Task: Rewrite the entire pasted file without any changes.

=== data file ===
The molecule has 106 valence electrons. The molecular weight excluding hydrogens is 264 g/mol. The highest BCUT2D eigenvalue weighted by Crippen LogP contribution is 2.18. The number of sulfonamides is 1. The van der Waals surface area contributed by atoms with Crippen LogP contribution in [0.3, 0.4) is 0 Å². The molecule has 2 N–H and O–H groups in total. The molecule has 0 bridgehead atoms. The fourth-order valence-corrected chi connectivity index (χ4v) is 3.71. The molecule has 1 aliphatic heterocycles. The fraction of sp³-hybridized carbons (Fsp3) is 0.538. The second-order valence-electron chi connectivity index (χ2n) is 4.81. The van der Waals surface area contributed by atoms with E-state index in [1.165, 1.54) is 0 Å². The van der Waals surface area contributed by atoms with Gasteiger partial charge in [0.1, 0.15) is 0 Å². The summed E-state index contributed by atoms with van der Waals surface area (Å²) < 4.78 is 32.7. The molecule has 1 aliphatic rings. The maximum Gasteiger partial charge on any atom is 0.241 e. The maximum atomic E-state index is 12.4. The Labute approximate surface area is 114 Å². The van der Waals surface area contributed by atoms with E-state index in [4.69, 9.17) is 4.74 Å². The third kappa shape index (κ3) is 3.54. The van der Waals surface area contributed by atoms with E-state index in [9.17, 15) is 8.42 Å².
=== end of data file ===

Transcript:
The molecule has 106 valence electrons. The molecular weight excluding hydrogens is 264 g/mol. The highest BCUT2D eigenvalue weighted by Crippen LogP contribution is 2.18. The number of sulfonamides is 1. The van der Waals surface area contributed by atoms with Crippen LogP contribution in [0.3, 0.4) is 0 Å². The molecule has 2 N–H and O–H groups in total. The molecule has 0 bridgehead atoms. The fourth-order valence-corrected chi connectivity index (χ4v) is 3.71. The molecule has 1 aliphatic heterocycles. The fraction of sp³-hybridized carbons (Fsp3) is 0.538. The second-order valence-electron chi connectivity index (χ2n) is 4.81. The van der Waals surface area contributed by atoms with E-state index in [1.165, 1.54) is 0 Å². The van der Waals surface area contributed by atoms with Gasteiger partial charge in [0.1, 0.15) is 0 Å². The summed E-state index contributed by atoms with van der Waals surface area (Å²) < 4.78 is 32.7. The molecule has 1 aliphatic rings. The maximum Gasteiger partial charge on any atom is 0.241 e. The maximum atomic E-state index is 12.4. The Labute approximate surface area is 114 Å². The van der Waals surface area contributed by atoms with E-state index in [4.69, 9.17) is 4.74 Å². The third kappa shape index (κ3) is 3.54. The van der Waals surface area contributed by atoms with E-state index in [9.17, 15) is 8.42 Å².